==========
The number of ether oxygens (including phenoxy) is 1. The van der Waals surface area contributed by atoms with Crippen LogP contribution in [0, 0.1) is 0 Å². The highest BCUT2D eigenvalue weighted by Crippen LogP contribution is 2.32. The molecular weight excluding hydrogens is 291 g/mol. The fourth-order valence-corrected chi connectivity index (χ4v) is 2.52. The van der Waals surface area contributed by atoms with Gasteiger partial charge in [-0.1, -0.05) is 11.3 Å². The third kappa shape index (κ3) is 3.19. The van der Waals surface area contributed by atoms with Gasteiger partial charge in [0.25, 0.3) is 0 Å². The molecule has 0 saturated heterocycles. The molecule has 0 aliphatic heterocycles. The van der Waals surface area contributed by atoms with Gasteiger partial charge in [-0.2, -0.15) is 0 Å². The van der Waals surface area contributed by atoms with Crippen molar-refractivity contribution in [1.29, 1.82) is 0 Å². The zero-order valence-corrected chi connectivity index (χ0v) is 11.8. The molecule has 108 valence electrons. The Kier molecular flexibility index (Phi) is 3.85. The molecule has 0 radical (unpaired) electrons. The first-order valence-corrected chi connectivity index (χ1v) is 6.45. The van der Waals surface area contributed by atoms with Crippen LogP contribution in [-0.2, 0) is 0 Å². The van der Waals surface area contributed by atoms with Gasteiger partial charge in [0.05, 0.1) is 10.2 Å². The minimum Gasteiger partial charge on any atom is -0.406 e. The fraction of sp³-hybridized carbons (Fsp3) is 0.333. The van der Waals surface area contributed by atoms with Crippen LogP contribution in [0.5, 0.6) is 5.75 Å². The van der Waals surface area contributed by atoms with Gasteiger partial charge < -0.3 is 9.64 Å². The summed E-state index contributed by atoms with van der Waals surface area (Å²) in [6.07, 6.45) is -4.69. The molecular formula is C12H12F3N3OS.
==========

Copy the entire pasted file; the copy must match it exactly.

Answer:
The number of ether oxygens (including phenoxy) is 1. The van der Waals surface area contributed by atoms with Crippen LogP contribution in [0, 0.1) is 0 Å². The highest BCUT2D eigenvalue weighted by Crippen LogP contribution is 2.32. The molecular weight excluding hydrogens is 291 g/mol. The fourth-order valence-corrected chi connectivity index (χ4v) is 2.52. The van der Waals surface area contributed by atoms with Gasteiger partial charge in [-0.1, -0.05) is 11.3 Å². The third kappa shape index (κ3) is 3.19. The van der Waals surface area contributed by atoms with Gasteiger partial charge in [0.25, 0.3) is 0 Å². The molecule has 0 saturated heterocycles. The molecule has 0 aliphatic heterocycles. The van der Waals surface area contributed by atoms with Gasteiger partial charge in [-0.2, -0.15) is 0 Å². The van der Waals surface area contributed by atoms with Crippen molar-refractivity contribution in [1.29, 1.82) is 0 Å². The zero-order valence-corrected chi connectivity index (χ0v) is 11.8. The molecule has 108 valence electrons. The Kier molecular flexibility index (Phi) is 3.85. The molecule has 0 radical (unpaired) electrons. The first-order valence-corrected chi connectivity index (χ1v) is 6.45. The van der Waals surface area contributed by atoms with Crippen LogP contribution in [-0.2, 0) is 0 Å². The van der Waals surface area contributed by atoms with Gasteiger partial charge in [0.05, 0.1) is 10.2 Å². The minimum Gasteiger partial charge on any atom is -0.406 e. The fraction of sp³-hybridized carbons (Fsp3) is 0.333. The van der Waals surface area contributed by atoms with Crippen LogP contribution in [0.5, 0.6) is 5.75 Å². The van der Waals surface area contributed by atoms with Gasteiger partial charge < -0.3 is 9.64 Å². The summed E-state index contributed by atoms with van der Waals surface area (Å²) in [6.07, 6.45) is -4.69. The molecular formula is C12H12F3N3OS.